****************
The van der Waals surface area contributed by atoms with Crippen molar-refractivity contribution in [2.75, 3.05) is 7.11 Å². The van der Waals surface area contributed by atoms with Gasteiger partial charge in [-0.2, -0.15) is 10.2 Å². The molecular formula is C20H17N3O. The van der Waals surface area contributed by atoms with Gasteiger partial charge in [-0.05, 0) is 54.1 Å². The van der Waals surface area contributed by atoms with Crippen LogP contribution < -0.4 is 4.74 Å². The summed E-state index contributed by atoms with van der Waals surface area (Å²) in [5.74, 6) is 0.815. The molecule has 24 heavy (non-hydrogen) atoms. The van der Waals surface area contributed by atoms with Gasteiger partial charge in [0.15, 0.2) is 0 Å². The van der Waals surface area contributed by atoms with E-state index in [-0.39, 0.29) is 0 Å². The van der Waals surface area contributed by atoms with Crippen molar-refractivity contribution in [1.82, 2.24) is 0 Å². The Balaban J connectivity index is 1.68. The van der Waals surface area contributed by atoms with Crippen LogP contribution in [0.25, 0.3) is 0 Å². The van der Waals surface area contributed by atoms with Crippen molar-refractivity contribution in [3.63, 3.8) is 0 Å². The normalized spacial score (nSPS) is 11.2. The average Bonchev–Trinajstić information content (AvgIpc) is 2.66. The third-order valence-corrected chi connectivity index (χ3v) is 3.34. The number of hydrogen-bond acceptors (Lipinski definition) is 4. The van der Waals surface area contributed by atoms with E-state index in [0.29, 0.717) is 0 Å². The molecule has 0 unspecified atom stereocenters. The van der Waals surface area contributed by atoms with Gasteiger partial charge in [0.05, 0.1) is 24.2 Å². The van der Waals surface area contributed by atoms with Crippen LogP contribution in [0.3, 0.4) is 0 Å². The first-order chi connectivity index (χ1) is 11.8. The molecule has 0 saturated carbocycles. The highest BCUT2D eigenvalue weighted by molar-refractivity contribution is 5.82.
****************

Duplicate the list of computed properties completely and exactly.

The van der Waals surface area contributed by atoms with Crippen molar-refractivity contribution in [2.75, 3.05) is 7.11 Å². The van der Waals surface area contributed by atoms with Gasteiger partial charge in [-0.2, -0.15) is 10.2 Å². The molecular formula is C20H17N3O. The van der Waals surface area contributed by atoms with Gasteiger partial charge in [-0.05, 0) is 54.1 Å². The van der Waals surface area contributed by atoms with Crippen LogP contribution < -0.4 is 4.74 Å². The summed E-state index contributed by atoms with van der Waals surface area (Å²) in [5.74, 6) is 0.815. The molecule has 24 heavy (non-hydrogen) atoms. The van der Waals surface area contributed by atoms with Gasteiger partial charge in [0.15, 0.2) is 0 Å². The van der Waals surface area contributed by atoms with E-state index in [-0.39, 0.29) is 0 Å². The van der Waals surface area contributed by atoms with Crippen molar-refractivity contribution in [1.82, 2.24) is 0 Å². The Balaban J connectivity index is 1.68. The van der Waals surface area contributed by atoms with Crippen LogP contribution in [0.25, 0.3) is 0 Å². The van der Waals surface area contributed by atoms with Crippen molar-refractivity contribution in [3.63, 3.8) is 0 Å². The normalized spacial score (nSPS) is 11.2. The average Bonchev–Trinajstić information content (AvgIpc) is 2.66. The third-order valence-corrected chi connectivity index (χ3v) is 3.34. The number of hydrogen-bond acceptors (Lipinski definition) is 4. The van der Waals surface area contributed by atoms with E-state index in [0.29, 0.717) is 0 Å². The molecule has 0 unspecified atom stereocenters. The van der Waals surface area contributed by atoms with Gasteiger partial charge in [0.05, 0.1) is 24.2 Å². The van der Waals surface area contributed by atoms with Crippen LogP contribution in [0.3, 0.4) is 0 Å². The first-order chi connectivity index (χ1) is 11.8. The molecule has 0 saturated carbocycles. The highest BCUT2D eigenvalue weighted by molar-refractivity contribution is 5.82.